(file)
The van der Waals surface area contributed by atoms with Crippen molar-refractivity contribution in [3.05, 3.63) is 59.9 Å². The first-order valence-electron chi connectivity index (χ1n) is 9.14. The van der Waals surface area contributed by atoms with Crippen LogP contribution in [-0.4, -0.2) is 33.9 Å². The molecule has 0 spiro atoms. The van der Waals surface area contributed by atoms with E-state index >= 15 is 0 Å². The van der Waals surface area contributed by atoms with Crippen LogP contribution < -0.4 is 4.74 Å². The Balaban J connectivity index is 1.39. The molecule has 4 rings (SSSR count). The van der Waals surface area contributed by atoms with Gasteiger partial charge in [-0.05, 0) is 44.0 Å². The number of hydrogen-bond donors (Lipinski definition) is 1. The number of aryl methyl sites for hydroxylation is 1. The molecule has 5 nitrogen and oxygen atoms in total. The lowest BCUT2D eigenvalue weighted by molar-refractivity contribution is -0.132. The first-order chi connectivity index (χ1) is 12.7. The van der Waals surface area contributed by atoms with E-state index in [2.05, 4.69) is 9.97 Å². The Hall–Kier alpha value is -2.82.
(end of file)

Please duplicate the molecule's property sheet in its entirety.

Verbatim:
The van der Waals surface area contributed by atoms with Crippen molar-refractivity contribution in [3.05, 3.63) is 59.9 Å². The first-order valence-electron chi connectivity index (χ1n) is 9.14. The van der Waals surface area contributed by atoms with Crippen LogP contribution in [-0.4, -0.2) is 33.9 Å². The molecule has 0 spiro atoms. The van der Waals surface area contributed by atoms with E-state index >= 15 is 0 Å². The van der Waals surface area contributed by atoms with Crippen LogP contribution < -0.4 is 4.74 Å². The Balaban J connectivity index is 1.39. The molecule has 4 rings (SSSR count). The van der Waals surface area contributed by atoms with Gasteiger partial charge in [-0.05, 0) is 44.0 Å². The number of hydrogen-bond donors (Lipinski definition) is 1. The number of aryl methyl sites for hydroxylation is 1. The molecule has 5 nitrogen and oxygen atoms in total. The lowest BCUT2D eigenvalue weighted by molar-refractivity contribution is -0.132. The first-order chi connectivity index (χ1) is 12.7. The van der Waals surface area contributed by atoms with E-state index in [2.05, 4.69) is 9.97 Å². The Hall–Kier alpha value is -2.82.